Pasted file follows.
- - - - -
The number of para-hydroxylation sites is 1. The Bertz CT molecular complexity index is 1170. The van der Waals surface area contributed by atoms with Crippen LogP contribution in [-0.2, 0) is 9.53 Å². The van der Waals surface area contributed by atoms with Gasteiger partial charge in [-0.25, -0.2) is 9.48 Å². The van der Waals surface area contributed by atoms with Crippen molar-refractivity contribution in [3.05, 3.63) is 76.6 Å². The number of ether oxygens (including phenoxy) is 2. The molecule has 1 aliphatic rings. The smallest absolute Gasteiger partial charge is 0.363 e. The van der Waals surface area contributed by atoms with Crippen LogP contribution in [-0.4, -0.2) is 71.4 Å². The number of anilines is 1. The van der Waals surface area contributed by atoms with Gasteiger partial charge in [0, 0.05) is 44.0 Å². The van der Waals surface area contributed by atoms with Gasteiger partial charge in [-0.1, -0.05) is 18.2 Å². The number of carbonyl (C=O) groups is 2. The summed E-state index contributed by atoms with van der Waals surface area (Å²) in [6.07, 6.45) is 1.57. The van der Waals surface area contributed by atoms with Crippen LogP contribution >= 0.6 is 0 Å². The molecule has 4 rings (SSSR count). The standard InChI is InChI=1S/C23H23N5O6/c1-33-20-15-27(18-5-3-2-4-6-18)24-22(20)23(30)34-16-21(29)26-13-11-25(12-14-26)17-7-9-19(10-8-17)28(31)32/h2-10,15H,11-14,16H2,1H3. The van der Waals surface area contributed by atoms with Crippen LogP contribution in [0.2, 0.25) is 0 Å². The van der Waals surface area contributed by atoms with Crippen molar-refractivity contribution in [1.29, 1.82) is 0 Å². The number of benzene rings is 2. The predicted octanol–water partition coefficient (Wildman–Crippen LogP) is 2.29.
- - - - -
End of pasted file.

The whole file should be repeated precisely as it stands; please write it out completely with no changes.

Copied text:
The number of para-hydroxylation sites is 1. The Bertz CT molecular complexity index is 1170. The van der Waals surface area contributed by atoms with Crippen LogP contribution in [-0.2, 0) is 9.53 Å². The van der Waals surface area contributed by atoms with Gasteiger partial charge in [-0.25, -0.2) is 9.48 Å². The van der Waals surface area contributed by atoms with Crippen molar-refractivity contribution in [3.05, 3.63) is 76.6 Å². The number of ether oxygens (including phenoxy) is 2. The molecule has 1 aliphatic rings. The smallest absolute Gasteiger partial charge is 0.363 e. The van der Waals surface area contributed by atoms with Crippen LogP contribution in [-0.4, -0.2) is 71.4 Å². The number of anilines is 1. The van der Waals surface area contributed by atoms with Gasteiger partial charge in [0, 0.05) is 44.0 Å². The van der Waals surface area contributed by atoms with Gasteiger partial charge in [-0.1, -0.05) is 18.2 Å². The number of carbonyl (C=O) groups is 2. The summed E-state index contributed by atoms with van der Waals surface area (Å²) in [6.07, 6.45) is 1.57. The van der Waals surface area contributed by atoms with Crippen LogP contribution >= 0.6 is 0 Å². The molecule has 4 rings (SSSR count). The standard InChI is InChI=1S/C23H23N5O6/c1-33-20-15-27(18-5-3-2-4-6-18)24-22(20)23(30)34-16-21(29)26-13-11-25(12-14-26)17-7-9-19(10-8-17)28(31)32/h2-10,15H,11-14,16H2,1H3. The van der Waals surface area contributed by atoms with Crippen LogP contribution in [0.2, 0.25) is 0 Å². The van der Waals surface area contributed by atoms with Crippen molar-refractivity contribution in [1.29, 1.82) is 0 Å². The number of benzene rings is 2. The predicted octanol–water partition coefficient (Wildman–Crippen LogP) is 2.29.